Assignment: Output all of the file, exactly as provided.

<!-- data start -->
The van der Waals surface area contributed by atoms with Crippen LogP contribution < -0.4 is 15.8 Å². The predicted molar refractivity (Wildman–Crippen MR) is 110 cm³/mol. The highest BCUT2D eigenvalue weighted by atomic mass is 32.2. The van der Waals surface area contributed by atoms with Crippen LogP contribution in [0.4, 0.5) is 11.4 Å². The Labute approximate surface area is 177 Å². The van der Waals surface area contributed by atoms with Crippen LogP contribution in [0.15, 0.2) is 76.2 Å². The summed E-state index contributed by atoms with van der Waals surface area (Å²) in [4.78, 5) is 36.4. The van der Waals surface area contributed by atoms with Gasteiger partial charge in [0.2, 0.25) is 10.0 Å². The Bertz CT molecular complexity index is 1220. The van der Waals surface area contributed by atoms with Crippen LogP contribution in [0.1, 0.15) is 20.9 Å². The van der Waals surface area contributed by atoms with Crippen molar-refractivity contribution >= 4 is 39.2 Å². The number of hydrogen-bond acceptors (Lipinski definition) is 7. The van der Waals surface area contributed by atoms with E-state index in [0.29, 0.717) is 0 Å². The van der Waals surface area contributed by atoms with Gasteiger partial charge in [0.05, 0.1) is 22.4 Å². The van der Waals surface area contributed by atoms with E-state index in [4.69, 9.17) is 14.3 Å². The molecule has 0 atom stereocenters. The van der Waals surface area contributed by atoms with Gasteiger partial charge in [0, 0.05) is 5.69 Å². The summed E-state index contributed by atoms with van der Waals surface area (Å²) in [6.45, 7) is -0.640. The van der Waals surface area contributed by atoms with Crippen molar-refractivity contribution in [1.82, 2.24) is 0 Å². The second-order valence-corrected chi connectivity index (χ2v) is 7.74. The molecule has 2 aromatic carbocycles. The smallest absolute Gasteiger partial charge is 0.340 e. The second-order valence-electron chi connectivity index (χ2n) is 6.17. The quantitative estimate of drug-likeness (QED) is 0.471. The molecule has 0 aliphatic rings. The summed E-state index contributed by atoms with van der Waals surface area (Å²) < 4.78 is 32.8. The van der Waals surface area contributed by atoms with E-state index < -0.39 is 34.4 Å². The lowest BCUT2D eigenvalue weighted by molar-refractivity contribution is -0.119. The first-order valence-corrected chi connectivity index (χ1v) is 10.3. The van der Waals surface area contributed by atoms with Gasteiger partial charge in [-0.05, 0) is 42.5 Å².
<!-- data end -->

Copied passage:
The van der Waals surface area contributed by atoms with Crippen LogP contribution < -0.4 is 15.8 Å². The predicted molar refractivity (Wildman–Crippen MR) is 110 cm³/mol. The highest BCUT2D eigenvalue weighted by atomic mass is 32.2. The van der Waals surface area contributed by atoms with Crippen LogP contribution in [0.4, 0.5) is 11.4 Å². The Labute approximate surface area is 177 Å². The van der Waals surface area contributed by atoms with Crippen LogP contribution in [0.15, 0.2) is 76.2 Å². The summed E-state index contributed by atoms with van der Waals surface area (Å²) in [4.78, 5) is 36.4. The van der Waals surface area contributed by atoms with Gasteiger partial charge in [0.2, 0.25) is 10.0 Å². The Bertz CT molecular complexity index is 1220. The van der Waals surface area contributed by atoms with Crippen LogP contribution in [0.1, 0.15) is 20.9 Å². The van der Waals surface area contributed by atoms with Crippen molar-refractivity contribution >= 4 is 39.2 Å². The number of hydrogen-bond acceptors (Lipinski definition) is 7. The van der Waals surface area contributed by atoms with E-state index in [0.29, 0.717) is 0 Å². The van der Waals surface area contributed by atoms with Gasteiger partial charge in [0.05, 0.1) is 22.4 Å². The van der Waals surface area contributed by atoms with E-state index in [4.69, 9.17) is 14.3 Å². The molecule has 0 atom stereocenters. The van der Waals surface area contributed by atoms with Gasteiger partial charge in [0, 0.05) is 5.69 Å². The summed E-state index contributed by atoms with van der Waals surface area (Å²) in [6.45, 7) is -0.640. The van der Waals surface area contributed by atoms with Crippen molar-refractivity contribution in [1.82, 2.24) is 0 Å². The second-order valence-corrected chi connectivity index (χ2v) is 7.74. The molecule has 2 aromatic carbocycles. The smallest absolute Gasteiger partial charge is 0.340 e. The second-order valence-electron chi connectivity index (χ2n) is 6.17. The quantitative estimate of drug-likeness (QED) is 0.471. The molecule has 0 aliphatic rings. The summed E-state index contributed by atoms with van der Waals surface area (Å²) < 4.78 is 32.8. The van der Waals surface area contributed by atoms with E-state index < -0.39 is 34.4 Å². The lowest BCUT2D eigenvalue weighted by molar-refractivity contribution is -0.119. The first-order valence-corrected chi connectivity index (χ1v) is 10.3. The van der Waals surface area contributed by atoms with Gasteiger partial charge in [-0.05, 0) is 42.5 Å².